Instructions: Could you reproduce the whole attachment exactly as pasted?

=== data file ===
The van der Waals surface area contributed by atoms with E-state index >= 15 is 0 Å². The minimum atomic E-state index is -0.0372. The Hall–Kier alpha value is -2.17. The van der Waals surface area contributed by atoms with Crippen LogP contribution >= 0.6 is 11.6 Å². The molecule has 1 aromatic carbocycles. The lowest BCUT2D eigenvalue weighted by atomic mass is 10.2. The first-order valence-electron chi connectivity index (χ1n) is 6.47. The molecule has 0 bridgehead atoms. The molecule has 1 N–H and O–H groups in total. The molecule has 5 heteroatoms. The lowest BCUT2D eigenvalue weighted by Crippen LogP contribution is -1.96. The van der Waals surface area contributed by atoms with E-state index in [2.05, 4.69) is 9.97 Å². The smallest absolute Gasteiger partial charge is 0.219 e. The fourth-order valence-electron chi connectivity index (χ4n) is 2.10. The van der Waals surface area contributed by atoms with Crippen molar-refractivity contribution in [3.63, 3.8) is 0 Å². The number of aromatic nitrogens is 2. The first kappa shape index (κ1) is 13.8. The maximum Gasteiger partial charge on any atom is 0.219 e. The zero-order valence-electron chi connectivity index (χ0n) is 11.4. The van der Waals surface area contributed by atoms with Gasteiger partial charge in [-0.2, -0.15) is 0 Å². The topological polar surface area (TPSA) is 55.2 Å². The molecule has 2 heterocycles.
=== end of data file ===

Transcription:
The van der Waals surface area contributed by atoms with E-state index >= 15 is 0 Å². The minimum atomic E-state index is -0.0372. The Hall–Kier alpha value is -2.17. The van der Waals surface area contributed by atoms with Crippen LogP contribution >= 0.6 is 11.6 Å². The molecule has 1 aromatic carbocycles. The lowest BCUT2D eigenvalue weighted by atomic mass is 10.2. The first-order valence-electron chi connectivity index (χ1n) is 6.47. The molecule has 0 bridgehead atoms. The molecule has 1 N–H and O–H groups in total. The molecule has 5 heteroatoms. The lowest BCUT2D eigenvalue weighted by Crippen LogP contribution is -1.96. The van der Waals surface area contributed by atoms with E-state index in [2.05, 4.69) is 9.97 Å². The smallest absolute Gasteiger partial charge is 0.219 e. The fourth-order valence-electron chi connectivity index (χ4n) is 2.10. The van der Waals surface area contributed by atoms with Crippen molar-refractivity contribution in [3.63, 3.8) is 0 Å². The number of aromatic nitrogens is 2. The first kappa shape index (κ1) is 13.8. The maximum Gasteiger partial charge on any atom is 0.219 e. The zero-order valence-electron chi connectivity index (χ0n) is 11.4. The van der Waals surface area contributed by atoms with Gasteiger partial charge in [-0.2, -0.15) is 0 Å². The topological polar surface area (TPSA) is 55.2 Å². The molecule has 2 heterocycles.